Moody's may downgrade LIPA, blasts Albany

A Long Island Power Authority truck is among

A Long Island Power Authority truck is among those arriving to make repairs in Belle Harbor a couple of weeks after superstorm Sandy. (Nov. 12, 2012) (Credit: AP)

Moody's Investors Service is reviewing the Long Island Power Authority for a possible downgrade following high-level resignations that could create a "vacuum of leadership," the rating agency said.

In a report issued Monday night that offered unusually sharp criticism of Albany and the State Legislature, the Wall Street ratings agency said LIPA's denuded leadership "leaves the organization with the bare minimum number of trustees needed to take action" to deal with an estimated $950-million bill for repairs from superstorm Sandy.

On Tuesday, Gov. Andrew M. Cuomo began filling vacancies on LIPA's board with the appointment of Michael Maturo, president and chief financial officer of RXR Realty in Uniondale, as a trustee.

In the report, Moody's said that if LIPA cannot take "substantial and concrete actions" to improve its financial position despite political pressure, it will likely be downgraded.LIPA chairman Howard Steinberg and chief operating officer Michael Hervey resigned last month amid harsh criticism of recovery work after hundreds of thousands of Long Islanders lost power in the Oct. 29 superstorm. Hervey will leave at the end of the year. A trustee and a vice president also resigned.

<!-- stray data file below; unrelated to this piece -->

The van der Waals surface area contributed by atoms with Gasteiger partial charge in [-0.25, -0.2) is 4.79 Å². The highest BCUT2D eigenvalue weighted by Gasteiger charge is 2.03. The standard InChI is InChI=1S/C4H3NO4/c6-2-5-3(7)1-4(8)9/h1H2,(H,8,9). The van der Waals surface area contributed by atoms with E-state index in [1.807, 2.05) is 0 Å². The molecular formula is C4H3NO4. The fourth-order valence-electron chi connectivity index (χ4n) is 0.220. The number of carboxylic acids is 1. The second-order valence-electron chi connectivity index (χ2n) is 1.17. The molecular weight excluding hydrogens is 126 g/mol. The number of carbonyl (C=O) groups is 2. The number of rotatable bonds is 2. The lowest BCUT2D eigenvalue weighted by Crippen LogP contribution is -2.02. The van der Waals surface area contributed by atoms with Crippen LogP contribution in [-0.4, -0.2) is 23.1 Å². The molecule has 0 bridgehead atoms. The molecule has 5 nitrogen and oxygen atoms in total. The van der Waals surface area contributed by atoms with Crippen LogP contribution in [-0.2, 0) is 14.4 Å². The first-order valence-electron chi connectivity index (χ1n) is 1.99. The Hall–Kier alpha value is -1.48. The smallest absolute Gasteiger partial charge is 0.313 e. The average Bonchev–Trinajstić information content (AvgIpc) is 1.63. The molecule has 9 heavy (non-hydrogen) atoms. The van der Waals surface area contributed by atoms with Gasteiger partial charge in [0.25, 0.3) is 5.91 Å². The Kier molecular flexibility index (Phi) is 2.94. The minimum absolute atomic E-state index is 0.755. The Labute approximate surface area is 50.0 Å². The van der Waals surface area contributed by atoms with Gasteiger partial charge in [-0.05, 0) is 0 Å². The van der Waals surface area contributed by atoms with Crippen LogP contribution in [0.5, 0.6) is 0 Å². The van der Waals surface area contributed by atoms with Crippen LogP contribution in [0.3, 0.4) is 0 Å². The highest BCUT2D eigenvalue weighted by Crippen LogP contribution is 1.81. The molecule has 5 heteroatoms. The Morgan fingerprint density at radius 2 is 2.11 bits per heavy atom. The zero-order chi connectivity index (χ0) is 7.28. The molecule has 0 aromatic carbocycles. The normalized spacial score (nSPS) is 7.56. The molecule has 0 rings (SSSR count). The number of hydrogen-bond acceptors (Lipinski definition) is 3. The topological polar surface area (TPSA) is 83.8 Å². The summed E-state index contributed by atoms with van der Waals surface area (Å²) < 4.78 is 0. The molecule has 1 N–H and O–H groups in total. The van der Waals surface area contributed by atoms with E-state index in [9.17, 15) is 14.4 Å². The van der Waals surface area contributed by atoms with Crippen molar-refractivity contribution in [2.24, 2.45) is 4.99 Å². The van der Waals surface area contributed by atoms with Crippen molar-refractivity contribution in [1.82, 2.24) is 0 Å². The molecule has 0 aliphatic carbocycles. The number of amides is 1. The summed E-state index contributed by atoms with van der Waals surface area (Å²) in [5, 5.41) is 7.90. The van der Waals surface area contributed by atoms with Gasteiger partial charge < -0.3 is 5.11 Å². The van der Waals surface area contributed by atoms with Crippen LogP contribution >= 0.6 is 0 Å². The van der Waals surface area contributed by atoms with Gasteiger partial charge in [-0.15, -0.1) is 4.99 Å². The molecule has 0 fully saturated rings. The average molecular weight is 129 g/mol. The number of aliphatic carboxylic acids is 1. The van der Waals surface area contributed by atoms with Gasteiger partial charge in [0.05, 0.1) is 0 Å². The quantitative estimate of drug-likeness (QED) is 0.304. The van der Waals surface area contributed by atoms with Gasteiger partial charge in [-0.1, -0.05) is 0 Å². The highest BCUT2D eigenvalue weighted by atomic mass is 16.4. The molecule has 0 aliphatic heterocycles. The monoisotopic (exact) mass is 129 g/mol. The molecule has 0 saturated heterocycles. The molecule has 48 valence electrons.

The authority's 15-member board still has six vacancies, four to be filled by Cuomo, two by the legislature leaders.

Moody's said the "inability of government officials to promptly address the expiring terms is . . . a governance deficiency, and one that could severely impede prompt decisive leadership which we believe is needed given the current challenges at LIPA."

Last week, rating agency Standard & Poor's raised similar concerns that thinning management ranks would hurt LIPA's finances and operations.

The Cuomo administration declined to comment on the report.

Though at least 75 percent of the costs of the storm are eligible for reimbursement from the Federal Emergency Management Agency, the utility has to cover the costs in the short term. LIPA is still waiting for about $81 million from FEMA for Tropical Storm Irene more than a year ago. The utility has immediate financial resources, but its liquidity and credit remain weak, Moody's said.

On Thursday, the authority board is expected to approve short-term borrowing to be reimbursed by FEMA, a $500-million credit facility, and to convert existing short-term debt into long-term debt.

"Liquidity sources are designed to prevent a downgrade," LIPA spokeswoman Elizabeth Flagler said in an email. She said electric rates will be flat at the beginning of next year but LIPA may pass along the Sandy costs not covered by FEMA to its customers in the future.

Moody's rates the authority A3, an investment-grade rating, with a negative outlook. Downgrades generally increase borrowing costs, which would likely require LIPA to charge more or cut costs.

Negative media coverage hasn't had a notable impact on how LIPA's bonds trade in the market, experts said.

"The headlines don't really imperil LIPA bond holders," said Matt Fabian, managing director of Municipal Market Advisors.

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